Building a home? Find out how a construction loan works.

Unlike regular home loans, where a customer typically receives a lump sum of the loan amount at settlement, construction loans are delivered in progress payments at different stages of construction.

Construction loans are tailored to meet the unique needs of builders or renovators, helping the customer through the often complex process, and delivering finance in stages, as required. This approach means that the customer only makes interest repayments on the balance of the loan as it’s drawn down, rather than the entire loan amount, freeing up cash flow while the work is being carried out.

Construction loan payments

There are usually five stages of payment, which are  made at key points in the process – beginning with the ‘slab’ or floor, the roof and frame, the lock up stage, the fit out and finally the completion phase.

As each stage is completed, the customer is able to then draw down the next portion of the loan – which usually happens following an inspection by a valuer, who ensures that the requirements set out in the building contract have been met before authorising the next payment.

Depending on the loan and lender, at the end of the construction process, the loan can either revert to principal and interest, or it may be kept as interest only.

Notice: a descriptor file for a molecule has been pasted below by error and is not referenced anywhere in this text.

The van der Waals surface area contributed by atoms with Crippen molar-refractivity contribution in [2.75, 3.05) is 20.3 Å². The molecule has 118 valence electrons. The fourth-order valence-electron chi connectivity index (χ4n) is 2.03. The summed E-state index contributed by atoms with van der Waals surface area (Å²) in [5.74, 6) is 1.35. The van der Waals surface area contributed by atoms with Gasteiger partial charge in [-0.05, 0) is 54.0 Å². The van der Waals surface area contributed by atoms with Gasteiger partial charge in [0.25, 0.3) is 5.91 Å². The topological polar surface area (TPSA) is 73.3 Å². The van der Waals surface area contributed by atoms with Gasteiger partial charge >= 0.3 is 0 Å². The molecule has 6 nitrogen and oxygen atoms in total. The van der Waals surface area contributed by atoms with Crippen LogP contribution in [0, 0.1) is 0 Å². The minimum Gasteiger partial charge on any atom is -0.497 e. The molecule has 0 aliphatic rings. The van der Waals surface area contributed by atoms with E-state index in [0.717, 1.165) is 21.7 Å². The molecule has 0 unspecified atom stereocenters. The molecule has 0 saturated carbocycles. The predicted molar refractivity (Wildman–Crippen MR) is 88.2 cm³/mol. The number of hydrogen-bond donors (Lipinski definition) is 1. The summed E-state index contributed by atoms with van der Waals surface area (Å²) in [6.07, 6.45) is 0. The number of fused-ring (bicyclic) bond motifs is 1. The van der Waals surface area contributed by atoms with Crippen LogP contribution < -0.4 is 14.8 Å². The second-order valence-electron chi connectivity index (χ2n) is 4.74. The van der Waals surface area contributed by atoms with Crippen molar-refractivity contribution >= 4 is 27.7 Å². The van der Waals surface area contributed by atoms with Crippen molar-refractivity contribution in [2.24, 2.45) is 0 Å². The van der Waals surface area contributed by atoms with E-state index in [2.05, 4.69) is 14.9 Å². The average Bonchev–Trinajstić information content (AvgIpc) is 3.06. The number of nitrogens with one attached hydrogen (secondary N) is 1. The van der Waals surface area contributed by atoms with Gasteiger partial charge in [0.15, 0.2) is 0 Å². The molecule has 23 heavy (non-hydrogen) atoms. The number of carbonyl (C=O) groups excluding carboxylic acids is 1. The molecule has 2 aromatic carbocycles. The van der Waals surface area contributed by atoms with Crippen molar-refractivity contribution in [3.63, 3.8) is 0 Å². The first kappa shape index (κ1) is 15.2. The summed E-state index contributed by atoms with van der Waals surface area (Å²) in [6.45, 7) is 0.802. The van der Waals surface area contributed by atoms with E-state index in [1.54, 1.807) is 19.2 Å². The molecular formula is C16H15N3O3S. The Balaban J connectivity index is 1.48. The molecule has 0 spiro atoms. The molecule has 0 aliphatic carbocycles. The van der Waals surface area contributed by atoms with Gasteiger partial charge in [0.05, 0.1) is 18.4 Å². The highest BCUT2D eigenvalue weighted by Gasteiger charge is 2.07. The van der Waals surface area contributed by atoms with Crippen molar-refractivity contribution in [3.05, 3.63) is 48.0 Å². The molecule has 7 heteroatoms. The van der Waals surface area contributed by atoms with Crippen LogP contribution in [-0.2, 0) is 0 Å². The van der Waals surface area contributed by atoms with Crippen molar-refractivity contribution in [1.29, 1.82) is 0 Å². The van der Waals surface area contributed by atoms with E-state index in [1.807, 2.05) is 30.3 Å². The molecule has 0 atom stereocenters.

What else should be kept in mind?

Availability of funds

Contractors can usually only be paid once a lender is satisfied with the progress ­– though this in itself can be a useful factor in ensuring work is carried out to the highest standards.

Government incentives

For first time home-owners applying for a construction loan, it’s worth investigating to see an incentive or concession might be available. Both state and federal governments provide a range of grants and concessions designed to give Australians a helping hand into home ownership, some of which run into tens of thousands of dollars (varying according to State).

Construction loans – the key points recapped:

Save interest – Because interest is calculated on the outstanding balance, rather than the maximum loan amount, construction loan recipients pay less interest on the loan. For example, if a borrower has been approved for $300,000, but only drew down $150,000 for the preparation phase, and $25,000 as an initial payment to their builder, they will only be charged interest on the $175,000 that has been drawn down, rather than their total limit of $300,000.

Lower repayments – During the construction phase, loan repayments are interest-only, payable only on the amount of the loan that has been drawn down – which reduces overall repayments and boosts cash flow while work is being carried out.

Extra reassurance – With payment being delivered in stages, this ensures that funds are not made available until the builder’s work can be inspected and approved by the borrower and a registered valuer, so that builders or contractors aren’t being paid for work that hasn’t been done, or hasn’t been done properly.

Interested in finding out more about a Regional Australia Bank's Construction Loan? Talk to one of our Home Lending Specialists today.